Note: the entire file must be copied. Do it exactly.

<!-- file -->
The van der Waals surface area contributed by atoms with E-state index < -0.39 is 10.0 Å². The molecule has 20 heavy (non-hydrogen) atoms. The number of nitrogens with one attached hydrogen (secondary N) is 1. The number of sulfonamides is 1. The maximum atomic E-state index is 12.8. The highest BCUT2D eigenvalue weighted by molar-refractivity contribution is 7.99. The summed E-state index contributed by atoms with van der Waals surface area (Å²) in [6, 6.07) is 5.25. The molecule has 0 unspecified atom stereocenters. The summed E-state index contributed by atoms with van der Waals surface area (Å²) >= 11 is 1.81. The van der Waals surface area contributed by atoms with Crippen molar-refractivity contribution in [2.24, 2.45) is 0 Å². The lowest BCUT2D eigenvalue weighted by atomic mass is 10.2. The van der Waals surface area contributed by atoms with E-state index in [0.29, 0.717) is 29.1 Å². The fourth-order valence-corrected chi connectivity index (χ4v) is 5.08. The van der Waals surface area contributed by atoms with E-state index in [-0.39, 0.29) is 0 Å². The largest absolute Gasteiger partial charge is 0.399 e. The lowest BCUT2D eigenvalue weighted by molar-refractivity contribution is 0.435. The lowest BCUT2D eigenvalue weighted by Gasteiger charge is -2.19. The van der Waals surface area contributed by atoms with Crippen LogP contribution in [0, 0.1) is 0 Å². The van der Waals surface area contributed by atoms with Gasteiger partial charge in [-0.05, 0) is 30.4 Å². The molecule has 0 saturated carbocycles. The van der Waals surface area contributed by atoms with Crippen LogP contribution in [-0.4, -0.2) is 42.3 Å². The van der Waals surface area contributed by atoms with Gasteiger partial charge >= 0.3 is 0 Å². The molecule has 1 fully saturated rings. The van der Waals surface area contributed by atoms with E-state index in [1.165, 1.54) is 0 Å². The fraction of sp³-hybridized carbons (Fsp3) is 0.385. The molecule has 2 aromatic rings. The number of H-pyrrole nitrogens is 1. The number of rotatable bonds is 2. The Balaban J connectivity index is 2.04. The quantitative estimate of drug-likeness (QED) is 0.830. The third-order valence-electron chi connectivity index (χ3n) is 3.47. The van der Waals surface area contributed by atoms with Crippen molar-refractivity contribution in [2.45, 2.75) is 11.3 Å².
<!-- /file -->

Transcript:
The van der Waals surface area contributed by atoms with E-state index < -0.39 is 10.0 Å². The molecule has 20 heavy (non-hydrogen) atoms. The number of nitrogens with one attached hydrogen (secondary N) is 1. The number of sulfonamides is 1. The maximum atomic E-state index is 12.8. The highest BCUT2D eigenvalue weighted by molar-refractivity contribution is 7.99. The summed E-state index contributed by atoms with van der Waals surface area (Å²) in [6, 6.07) is 5.25. The molecule has 0 unspecified atom stereocenters. The summed E-state index contributed by atoms with van der Waals surface area (Å²) >= 11 is 1.81. The van der Waals surface area contributed by atoms with Crippen molar-refractivity contribution in [2.24, 2.45) is 0 Å². The lowest BCUT2D eigenvalue weighted by atomic mass is 10.2. The van der Waals surface area contributed by atoms with E-state index in [0.29, 0.717) is 29.1 Å². The fourth-order valence-corrected chi connectivity index (χ4v) is 5.08. The van der Waals surface area contributed by atoms with E-state index in [-0.39, 0.29) is 0 Å². The largest absolute Gasteiger partial charge is 0.399 e. The lowest BCUT2D eigenvalue weighted by molar-refractivity contribution is 0.435. The lowest BCUT2D eigenvalue weighted by Gasteiger charge is -2.19. The van der Waals surface area contributed by atoms with Crippen LogP contribution in [0, 0.1) is 0 Å². The van der Waals surface area contributed by atoms with Gasteiger partial charge in [-0.05, 0) is 30.4 Å². The molecule has 0 saturated carbocycles. The van der Waals surface area contributed by atoms with Crippen LogP contribution in [-0.4, -0.2) is 42.3 Å². The van der Waals surface area contributed by atoms with Gasteiger partial charge >= 0.3 is 0 Å². The molecule has 1 fully saturated rings. The van der Waals surface area contributed by atoms with E-state index in [1.165, 1.54) is 0 Å². The fraction of sp³-hybridized carbons (Fsp3) is 0.385. The molecule has 2 aromatic rings. The number of H-pyrrole nitrogens is 1. The number of rotatable bonds is 2. The Balaban J connectivity index is 2.04. The quantitative estimate of drug-likeness (QED) is 0.830. The third-order valence-electron chi connectivity index (χ3n) is 3.47. The van der Waals surface area contributed by atoms with Crippen molar-refractivity contribution in [2.45, 2.75) is 11.3 Å².